- Make a list of standard shots
Creating a list of the pictures you’ll need for the house will help you accomplish all you need to present to your customer while you’re on location and save you time.
Here is an excerpt of a shot that you might put on your shot list:
- Front and outside (at various angles and distances)
- Photos from a distance of the family area, kitchen, den, and bedrooms
- Images of specialized rooms (garage, basement, pantry, laundry)
- Deck or backyard images
Every property will, of course, have its own distinctive qualities, but agreeing on the necessary photos with your consumers can assist speed up your working procedures when it comes time to photograph and ensure a smooth client experience.
How much money is made by real estate photographers?
One of the queries that are challenging to answer accurately is this one. Although it is simple to uncover the average salaries of real estate photographers, doing so is unlikely to provide you with any insight into your own earning potential. As a real estate photographer, your revenue will mostly be determined by location, skill level, knowledge, contacts, luck, and personal traits.
However, I won’t abandon you here. According to actual data, a real estate photographer’s annual salary ranges from $42,093 to $62,205. There will undoubtedly be exceptions, but generally speaking, the more costly the homes you picture, the more cash you earn.
I just shared real-world information with you on becoming a real estate photographer. There’s the good, the bad, and then the somewhat ugly. It’s not all sunshine and roses, but if you have the passion and the drive to do it, you’re likely to make a successful career in real estate photography. I wish you all the best.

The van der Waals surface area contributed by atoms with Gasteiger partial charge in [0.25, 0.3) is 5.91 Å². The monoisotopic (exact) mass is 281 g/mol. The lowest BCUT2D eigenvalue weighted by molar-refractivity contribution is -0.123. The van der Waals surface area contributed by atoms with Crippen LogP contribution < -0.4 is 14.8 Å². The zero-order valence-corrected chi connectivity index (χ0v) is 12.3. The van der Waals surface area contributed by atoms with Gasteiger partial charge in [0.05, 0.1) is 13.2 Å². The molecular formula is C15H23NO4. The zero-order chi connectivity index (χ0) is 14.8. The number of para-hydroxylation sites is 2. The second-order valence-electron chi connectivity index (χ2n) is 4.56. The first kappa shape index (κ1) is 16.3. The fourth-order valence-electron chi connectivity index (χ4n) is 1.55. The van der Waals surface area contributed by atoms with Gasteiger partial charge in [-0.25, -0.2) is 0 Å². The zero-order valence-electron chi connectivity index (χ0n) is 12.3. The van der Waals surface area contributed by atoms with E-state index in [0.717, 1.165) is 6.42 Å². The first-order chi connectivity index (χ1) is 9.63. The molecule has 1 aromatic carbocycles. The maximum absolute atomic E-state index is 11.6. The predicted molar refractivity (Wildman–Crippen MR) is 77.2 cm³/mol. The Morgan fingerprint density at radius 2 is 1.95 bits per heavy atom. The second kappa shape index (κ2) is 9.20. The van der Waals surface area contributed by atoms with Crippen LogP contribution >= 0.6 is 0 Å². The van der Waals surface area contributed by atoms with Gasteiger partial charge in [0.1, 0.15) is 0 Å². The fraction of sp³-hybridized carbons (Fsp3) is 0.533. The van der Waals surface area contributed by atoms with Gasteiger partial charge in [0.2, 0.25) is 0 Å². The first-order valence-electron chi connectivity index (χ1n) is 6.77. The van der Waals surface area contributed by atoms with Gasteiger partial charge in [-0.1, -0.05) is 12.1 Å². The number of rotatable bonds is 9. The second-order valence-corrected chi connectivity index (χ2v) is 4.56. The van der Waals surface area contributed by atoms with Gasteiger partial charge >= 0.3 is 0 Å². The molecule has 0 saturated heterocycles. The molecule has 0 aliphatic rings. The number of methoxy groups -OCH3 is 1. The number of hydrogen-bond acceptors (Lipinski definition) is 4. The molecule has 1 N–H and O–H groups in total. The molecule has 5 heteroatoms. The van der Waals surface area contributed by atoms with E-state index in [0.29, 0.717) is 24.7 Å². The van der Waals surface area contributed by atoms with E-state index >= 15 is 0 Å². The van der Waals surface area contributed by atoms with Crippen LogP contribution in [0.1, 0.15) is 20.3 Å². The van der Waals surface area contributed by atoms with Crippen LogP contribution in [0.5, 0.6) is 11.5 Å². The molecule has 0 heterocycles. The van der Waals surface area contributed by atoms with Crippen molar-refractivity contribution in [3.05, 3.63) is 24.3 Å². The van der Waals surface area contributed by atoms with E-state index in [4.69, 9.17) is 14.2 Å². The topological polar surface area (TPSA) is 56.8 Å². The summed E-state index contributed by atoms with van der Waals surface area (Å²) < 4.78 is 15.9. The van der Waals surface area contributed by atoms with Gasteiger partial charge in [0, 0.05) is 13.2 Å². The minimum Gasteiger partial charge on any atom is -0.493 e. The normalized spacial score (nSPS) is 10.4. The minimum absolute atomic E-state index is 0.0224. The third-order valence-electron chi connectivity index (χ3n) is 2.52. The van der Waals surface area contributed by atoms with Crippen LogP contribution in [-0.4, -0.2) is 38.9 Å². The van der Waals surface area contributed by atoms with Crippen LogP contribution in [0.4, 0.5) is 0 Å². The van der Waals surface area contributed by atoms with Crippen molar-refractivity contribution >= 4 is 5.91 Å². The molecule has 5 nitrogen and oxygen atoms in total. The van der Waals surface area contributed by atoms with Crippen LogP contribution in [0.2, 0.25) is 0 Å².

FAQs on How to Get into Real Estate Photography
Where can you learn real estate photography?
Online resources like Udemy or Coursera provide a ton of real estate photography courses that can assist you in learning the fundamentals of both the craft and the business.
A great approach to training with your equipment and camera and gaining real-world experience is to look for online photography clubs where you can learn from peers. Find local photographers in your region to interact with and grow from by searching for Facebook or Meetup groups.
How do I promote my real estate photography business?
Establishing a great online photographic portfolio is the best approach to advertising your real estate photography business. This way, potential customers can access your real estate photography pricing page and all your real estate images and real estate drone photography in one convenient location.
What background do I need to build a professional real estate photography business successfully?
To succeed as a real estate photographer, you don’t need a specific background, but having prior experience as a photographer and freelancer helps.
There is much more to operating a real estate photography business than taking expert real estate images. Real estate agents come to you for your professional judgment and deliverable photos since you are the one fixing their problems.
Along with setting up an invoice system and photography contracts, you’ll also need to put time and effort into finding new freelancing customers. Creating a social media plan to promote your work is a huge component of being a real estate photographer.